ON BOARD OF THE OPEN ARMS IN THE MEDITERRANEAN – The remains of the raft were a point in the sea, but when our rescue boat approached, we saw a woman making an effort to say hello, which showed that there was life.
However, once the boats launched from the Open Arms boat approached, it became clear that she was the only survivor. The woman, who called herself Josepha, was taken on board in a state of deep shock and treated by doctors.
We found her on the morning of July 17 and told the doctors that she had spent the previous night clinging to the remains, singing and praying. Two doctors told me their story.
Upside down, between loose boards and flat tires, lay the corpse of a woman in dark trousers and a striped shirt. She had been dead for some time, the doctors said. There was also a four-year-old boy who had died hours earlier, according to the doctors.
The crew took the bodies to the Open Arms, covered them and put them on ice on the deck. Emotions went from a sense of accomplishment to rescue to sadness.
I spent 29 days taking pictures on the flagship rescue boat of the Spanish charity Proactiva Open Arms while patrolling the designated Search and Rescue area off the coast of Libya.
At that time, we did not see other rescue boats and the crew said there was no one active in the area. Reuters could not verify this fact.
The rescue was just a drama amid the conflict generated by the trip of almost 1.8 million people across the Mediterranean from the Middle East and Africa since 2014, which has seen hundreds of thousands of people get on small boats in Libya, according to United Nations figures.
Thousands of people have drowned and ships like the Open Arms, a 36-meter retired tug built in 1973, have taken on the task of offering rescue.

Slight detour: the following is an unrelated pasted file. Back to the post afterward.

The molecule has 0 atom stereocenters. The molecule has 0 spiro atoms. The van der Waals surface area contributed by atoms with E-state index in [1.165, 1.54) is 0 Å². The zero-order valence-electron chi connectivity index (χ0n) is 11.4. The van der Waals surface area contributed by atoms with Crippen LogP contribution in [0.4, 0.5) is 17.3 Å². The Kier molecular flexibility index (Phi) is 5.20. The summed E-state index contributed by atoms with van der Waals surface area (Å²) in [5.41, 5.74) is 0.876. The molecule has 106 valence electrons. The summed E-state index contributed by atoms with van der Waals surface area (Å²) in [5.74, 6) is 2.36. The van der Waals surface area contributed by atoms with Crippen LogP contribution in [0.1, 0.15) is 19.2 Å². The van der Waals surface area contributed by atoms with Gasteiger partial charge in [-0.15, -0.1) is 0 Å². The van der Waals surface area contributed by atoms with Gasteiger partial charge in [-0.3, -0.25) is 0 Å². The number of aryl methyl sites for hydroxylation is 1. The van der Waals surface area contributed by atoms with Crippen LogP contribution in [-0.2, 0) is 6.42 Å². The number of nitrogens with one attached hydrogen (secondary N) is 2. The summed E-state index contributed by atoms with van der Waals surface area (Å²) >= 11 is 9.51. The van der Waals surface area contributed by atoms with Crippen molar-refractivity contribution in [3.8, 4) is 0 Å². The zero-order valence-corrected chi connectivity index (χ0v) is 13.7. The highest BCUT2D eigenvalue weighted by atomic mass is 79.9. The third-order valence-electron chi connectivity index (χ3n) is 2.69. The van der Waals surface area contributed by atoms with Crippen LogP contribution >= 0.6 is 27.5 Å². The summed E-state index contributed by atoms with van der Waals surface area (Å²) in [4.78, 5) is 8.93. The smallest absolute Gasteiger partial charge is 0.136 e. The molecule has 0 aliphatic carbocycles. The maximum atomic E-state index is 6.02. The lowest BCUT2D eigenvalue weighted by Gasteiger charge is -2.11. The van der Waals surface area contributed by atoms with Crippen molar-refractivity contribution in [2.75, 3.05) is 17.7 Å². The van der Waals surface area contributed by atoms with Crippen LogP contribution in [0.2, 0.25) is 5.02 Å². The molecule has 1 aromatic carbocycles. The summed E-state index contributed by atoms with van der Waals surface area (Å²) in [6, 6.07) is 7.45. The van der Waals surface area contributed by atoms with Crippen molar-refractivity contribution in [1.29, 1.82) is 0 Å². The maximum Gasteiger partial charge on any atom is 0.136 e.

A NEEDLE IN A PAJAR
After getting on board the Open Arms and during his medical exams, Josepha told the doctors that she was from Cameroon. The specialists indicated that she did not give them her last name or any detail of his history nor did he explain who the other passengers were on the raft. It was also unclear how the boat was damaged.
Locating migrants who are adrift is like finding a needle in a haystack, but on the night of July 16, the crew says they were lucky while touring the radio frequencies.
Shortly before 9.00 pm, we heard a commercial ship, the Triades, tell the Libyan coast guard that he had seen a raft adrift. The captain rotated the Open Arms to the informed location and discovered the remains of the raft at 7.30 the next day.
After the rescue, three and a half days passed before we arrived at the only port that would accept it, Palma de Mallorca, in Spain. When we touched land Josepha still could not walk without help.
The drama did not end there.
The founder of Open Arms, Catalan activist Oscar Camps, filed a lawsuit in Palma accusing the captain of the Triades and the Libyan coast guard of involuntary manslaughter and of not helping the migrants. Under the international maritime law, ships must attempt to rescue any person in danger at sea.
In Spain, an accuser files a complaint with the local court, in this case in Palma, and the presiding judge decides whether to take the case further. The Palma court said that the claim is still being processed and that, therefore, an investigating judge had not been assigned.
The Triades, a Panamanian flag merchant ship owned by the Greek shipping company Newport SA, docked in the Turkish port of Dortyol on Monday.
Newport refused to comment. Reuters could not contact the captain of the Triades through the company, who refused to give his contact details, or through the port authorities of Dortyol.
Reuters spoke with Ibrahim Ozen, general manager of Global Container Line, a company that provides information on the activities of the port, for contact with the ship.
Ozen said Thursday he would try to contact someone in Triades, but he did not answer any more questions.
A spokeswoman for the Open Arms reported that Josepha would not answer any more questions due to the lawsuit.
Camps said radio traffic between the Triades and the Libyan coast guard showed that the ship’s crew had seen the raft but did not provide help. I heard the radio exchange between the Triades and the Coast Guard, which corroborates Camps’ version.
Camps also accused Italy and Malta of refusing to allow the Open Arms to land after the rescue, forcing a much longer trip to Spain.
Italy said things were not like that and accused the charity of lying about the circumstances of the rescue.
Camps, citing Josepha’s account, said the Libyan coast guard had abandoned the three migrants in the midst of the ravaged remains of the raft because they refused to board the patrol.
The Libyan coast guard denied having left the raft at sea. “It is not in our religion, our ethics or our conduct to abandon human lives at sea,” the maritime authority said in a statement in which it also questioned Camps’ version of the events.
Source: Swiss Info